Reliability and validity testing of an acuity tool for use in the long-term acute care hospital setting




Spiegel, Kathryn

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The new millennium will see increased health care costs coupled with increased need for services—all compounded by a nursing shortage. In addition, regulatory agencies are mandating that standards be used to benchmark the quality of care provided to today's consumer. Future success of health care organizations will be measured by their ability to effectively manage resources to provide quality care at the appropriate level with competent personnel.

Classification systems have been in existence for over 30 years. Different classification systems have been developed to meet the individual patient characteristics in a variety of hospital settings. The uniqueness of patient care needs prohibits generic classification systems. Formatting a system according to the characteristics of the patient population in which it will be used is essential.

The purpose of this study was to determine psychometric properties of an acuity tool for use in the long-term acute care population. Internal consistency reliability was tested with Cronbach's alpha; an expert panel using the diagnostic content validation model (DCV) determined content validity. Two hundred acuity tools from four patient care areas of a long-term acute care hospital were used for psychometric testing.

A one-way ANOVA indicated significant differences in acuity scores by location. The ICU had the highest overall scores, followed by the IMU and general medical-surgical areas. Differences were noted in number of activity points, which suggested that higher acuity is directly proportional to intensity of nursing care.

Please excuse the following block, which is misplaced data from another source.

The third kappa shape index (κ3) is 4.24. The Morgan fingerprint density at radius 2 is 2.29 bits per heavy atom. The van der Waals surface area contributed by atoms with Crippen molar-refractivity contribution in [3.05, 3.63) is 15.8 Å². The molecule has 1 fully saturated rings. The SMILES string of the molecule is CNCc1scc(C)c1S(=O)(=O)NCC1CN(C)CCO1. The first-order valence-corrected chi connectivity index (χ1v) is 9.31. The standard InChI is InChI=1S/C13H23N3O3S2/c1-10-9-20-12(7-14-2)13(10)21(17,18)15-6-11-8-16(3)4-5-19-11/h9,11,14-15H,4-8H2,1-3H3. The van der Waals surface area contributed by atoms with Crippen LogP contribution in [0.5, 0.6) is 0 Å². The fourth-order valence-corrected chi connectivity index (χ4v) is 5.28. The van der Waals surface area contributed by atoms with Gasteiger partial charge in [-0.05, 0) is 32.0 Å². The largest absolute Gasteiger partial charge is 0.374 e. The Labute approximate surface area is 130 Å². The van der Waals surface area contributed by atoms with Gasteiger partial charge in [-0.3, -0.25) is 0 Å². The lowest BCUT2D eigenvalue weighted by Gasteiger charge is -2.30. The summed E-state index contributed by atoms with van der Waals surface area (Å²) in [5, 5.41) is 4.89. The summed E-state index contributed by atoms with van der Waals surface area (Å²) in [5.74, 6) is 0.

A Cronbach's alpha coefficient of 0.7538 indicated that the tool was a reliable measure of acuity in long-term acute care population. The DCV coefficient was 0.84, which supported the hypothesis that the instrument was a valid tool for evaluating acuity in this population. Factor analysis yielded four factor trends among the variables. Each subscale on the LTA-Care Acuity Index loaded on one or more factors with a minimum coefficient of 0.30.

This study's findings have demonstrated that reliability and validity of an acuity instrument can be tested to provide hospital personnel, regulatory agencies, and health care consumers with a system for measuring acuity in long-term care facilities.



Health and environmental sciences, Psychology, Acuity tool, Acute care, Hospital, Long-term care